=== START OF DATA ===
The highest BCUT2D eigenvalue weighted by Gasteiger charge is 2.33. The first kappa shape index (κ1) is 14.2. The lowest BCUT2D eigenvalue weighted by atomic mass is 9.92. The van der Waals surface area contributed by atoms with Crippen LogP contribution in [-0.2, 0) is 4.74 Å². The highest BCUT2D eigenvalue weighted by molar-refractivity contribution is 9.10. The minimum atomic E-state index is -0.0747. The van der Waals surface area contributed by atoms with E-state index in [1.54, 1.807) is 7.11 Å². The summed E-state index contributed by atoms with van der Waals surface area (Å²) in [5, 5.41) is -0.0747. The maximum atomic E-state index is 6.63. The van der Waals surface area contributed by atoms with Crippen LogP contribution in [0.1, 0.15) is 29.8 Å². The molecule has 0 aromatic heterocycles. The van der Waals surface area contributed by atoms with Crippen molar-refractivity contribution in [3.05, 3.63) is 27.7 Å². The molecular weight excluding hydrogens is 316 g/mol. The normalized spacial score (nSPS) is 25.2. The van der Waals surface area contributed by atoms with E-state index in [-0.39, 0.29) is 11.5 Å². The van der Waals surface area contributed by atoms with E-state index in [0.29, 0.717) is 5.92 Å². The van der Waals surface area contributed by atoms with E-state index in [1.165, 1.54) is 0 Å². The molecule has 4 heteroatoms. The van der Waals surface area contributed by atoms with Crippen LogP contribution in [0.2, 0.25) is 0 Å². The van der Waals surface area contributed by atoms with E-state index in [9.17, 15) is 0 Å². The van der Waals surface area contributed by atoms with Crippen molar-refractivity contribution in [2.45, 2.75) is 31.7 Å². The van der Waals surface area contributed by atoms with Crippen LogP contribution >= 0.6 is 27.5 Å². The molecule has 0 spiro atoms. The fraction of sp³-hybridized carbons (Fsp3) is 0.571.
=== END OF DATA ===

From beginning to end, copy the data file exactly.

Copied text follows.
The highest BCUT2D eigenvalue weighted by Gasteiger charge is 2.33. The first kappa shape index (κ1) is 14.2. The lowest BCUT2D eigenvalue weighted by atomic mass is 9.92. The van der Waals surface area contributed by atoms with Crippen LogP contribution in [-0.2, 0) is 4.74 Å². The highest BCUT2D eigenvalue weighted by molar-refractivity contribution is 9.10. The minimum atomic E-state index is -0.0747. The van der Waals surface area contributed by atoms with E-state index in [1.54, 1.807) is 7.11 Å². The summed E-state index contributed by atoms with van der Waals surface area (Å²) in [5, 5.41) is -0.0747. The maximum atomic E-state index is 6.63. The van der Waals surface area contributed by atoms with Crippen LogP contribution in [0.1, 0.15) is 29.8 Å². The molecule has 0 aromatic heterocycles. The van der Waals surface area contributed by atoms with Crippen molar-refractivity contribution in [3.05, 3.63) is 27.7 Å². The molecular weight excluding hydrogens is 316 g/mol. The normalized spacial score (nSPS) is 25.2. The van der Waals surface area contributed by atoms with E-state index in [-0.39, 0.29) is 11.5 Å². The van der Waals surface area contributed by atoms with E-state index in [0.29, 0.717) is 5.92 Å². The van der Waals surface area contributed by atoms with E-state index in [1.165, 1.54) is 0 Å². The molecule has 4 heteroatoms. The van der Waals surface area contributed by atoms with Crippen LogP contribution in [0.2, 0.25) is 0 Å². The van der Waals surface area contributed by atoms with E-state index in [9.17, 15) is 0 Å². The van der Waals surface area contributed by atoms with Crippen molar-refractivity contribution in [2.45, 2.75) is 31.7 Å². The van der Waals surface area contributed by atoms with Crippen LogP contribution >= 0.6 is 27.5 Å². The molecule has 0 spiro atoms. The fraction of sp³-hybridized carbons (Fsp3) is 0.571.